|Developer Diary · You Heard It Here First · 28 December 2003|
|Robotics Profits Elusive|
Despite growing sales profits in robotics are elusive. The gradual pace of adoption seems to be most responsible for the slow financial returns from the sector. Of course there are some companies that are growing rapidly. In particular it seems to be the companies making the simplest systems such as inventory and packaging systems. A typical example that is more visible to the average person is Optimal Robotics, a Canadian company that makes automated checkout systems. You may have seen these in supermarkets or at Home Depot. They allow a single clerk to man as many as four checkout lanes while customers scan their own purchases. It hardly seems fair to describe self-checkout as a robotics application, but these are the kinds of systems growing the fastest.
The larger question is if and when robotics will break out and really become pervasive. Though checkout systems and restaurant ordering kiosks may fascinate the public when will automated motion really translate directly into industry? After all we have had ATMs for twenty years and still robotic growth is average. Marshall Brain has made some predictions about adoption in a series of articles such as the recent one entitled Robotic Nation. His luddite attitudes about robots somehow robbing people of their valuable "jobs" is a typical American attitude responsible for holding back growth in America. Nevertheless he does correctly point out that machine vision is important to the advancement of robotics.
I would go even further than this in stating that the primary reason why robotics growth is steady instead of explosive is because of the sensor bottleneck. The lack of development and integration of sensors is impeding the practicality of most advanced robots. The canary test case is Cognex located right here in my own backyard of Natick, Massachusetts. Cognex revenues have been plunging and they lost money for the first time last year despite being the industry leader in machine vision. This year they are doing much better as capital investments increase. The real story here is to look at Cognex's customers. Most of their customers are wafer manufacturers for the semiconductor industry. What this tells you is that machine vision is so incredibly complex and expensive that it can only be used by the absolute richest manufacturing applications.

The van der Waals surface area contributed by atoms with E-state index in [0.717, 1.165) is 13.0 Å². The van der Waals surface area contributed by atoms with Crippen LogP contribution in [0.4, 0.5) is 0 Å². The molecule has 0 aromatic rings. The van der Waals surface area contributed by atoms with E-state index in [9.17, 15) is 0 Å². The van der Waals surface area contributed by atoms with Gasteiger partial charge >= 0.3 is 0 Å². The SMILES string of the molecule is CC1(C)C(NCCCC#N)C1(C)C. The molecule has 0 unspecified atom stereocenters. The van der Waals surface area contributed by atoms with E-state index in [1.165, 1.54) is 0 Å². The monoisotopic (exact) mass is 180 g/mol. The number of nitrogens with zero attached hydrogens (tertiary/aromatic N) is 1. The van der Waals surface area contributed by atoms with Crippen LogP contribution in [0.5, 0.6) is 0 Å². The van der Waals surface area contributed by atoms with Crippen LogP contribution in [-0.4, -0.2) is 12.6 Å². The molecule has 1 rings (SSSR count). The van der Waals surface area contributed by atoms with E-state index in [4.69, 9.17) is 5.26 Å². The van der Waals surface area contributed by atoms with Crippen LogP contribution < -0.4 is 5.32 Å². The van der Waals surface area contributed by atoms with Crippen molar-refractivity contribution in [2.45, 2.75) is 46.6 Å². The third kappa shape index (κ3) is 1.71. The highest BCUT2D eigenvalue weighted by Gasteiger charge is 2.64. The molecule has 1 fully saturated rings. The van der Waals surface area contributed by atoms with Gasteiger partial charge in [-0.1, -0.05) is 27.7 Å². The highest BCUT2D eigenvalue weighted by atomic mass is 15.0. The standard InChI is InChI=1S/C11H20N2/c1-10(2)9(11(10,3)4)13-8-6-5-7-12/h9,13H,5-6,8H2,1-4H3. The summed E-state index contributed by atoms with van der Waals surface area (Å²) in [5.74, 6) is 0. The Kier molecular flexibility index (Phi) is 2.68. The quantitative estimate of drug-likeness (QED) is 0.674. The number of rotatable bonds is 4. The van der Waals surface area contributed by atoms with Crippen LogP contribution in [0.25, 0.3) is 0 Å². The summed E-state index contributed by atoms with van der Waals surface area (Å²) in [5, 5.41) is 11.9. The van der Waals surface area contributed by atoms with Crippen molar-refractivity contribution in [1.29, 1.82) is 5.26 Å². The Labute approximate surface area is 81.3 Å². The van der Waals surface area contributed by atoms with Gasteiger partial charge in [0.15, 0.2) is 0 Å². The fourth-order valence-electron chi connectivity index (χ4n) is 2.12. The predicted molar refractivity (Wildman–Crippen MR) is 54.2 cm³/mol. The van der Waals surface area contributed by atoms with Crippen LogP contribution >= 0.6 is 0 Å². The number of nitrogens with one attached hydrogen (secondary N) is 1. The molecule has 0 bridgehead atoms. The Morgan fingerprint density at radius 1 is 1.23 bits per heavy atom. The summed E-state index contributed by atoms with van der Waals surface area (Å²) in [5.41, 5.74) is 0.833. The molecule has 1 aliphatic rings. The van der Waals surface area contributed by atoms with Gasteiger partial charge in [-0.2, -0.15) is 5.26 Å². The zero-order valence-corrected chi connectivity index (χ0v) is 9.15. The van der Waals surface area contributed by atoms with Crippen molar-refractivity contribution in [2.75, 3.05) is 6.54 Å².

Analyzing this a little more: a high-speed camera costs $1,000 or less and ditto for accompanying computer. In fact if you skimped you could probably pay less than $500 for all the hardware in a vision system. So why do these systems cost $50,000 a pop? Answer: integration and programming costs. In this area of robotics above all others you see the huge software problem.
Engineers in the business call it "machine vision", but in reality what you have here is a problem in AI. Capturing images is easy. It's interpreting and using those images that is hard or impossible and this is what is holding back robotics. Also, it is not just a question of vision but of all sensor types. This lack of vision not only limits the capabilities of robotic systems but perhaps more importantly it enormously retards and complicates what could otherwise be everyday tasks.
Using a robot is bit like hiring a blind machinist. A blind machinist (were there such a person) is more at risk for being hurt or causing damage, works much slower, cannot do many kinds of tasks and takes an enormous amount of training beyond what a sighted machinist would require. This is why there are no blind machinists. Yet in robotics this is exactly the situation; near universal blindness due to lack of intelligent sensor integration.
If there will be a breakout in robotics it will likely come when reliable machine vision becomes a reality.
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|Developer Diary · email@example.com · bio · Revised 28 December 2003 · Pure Content|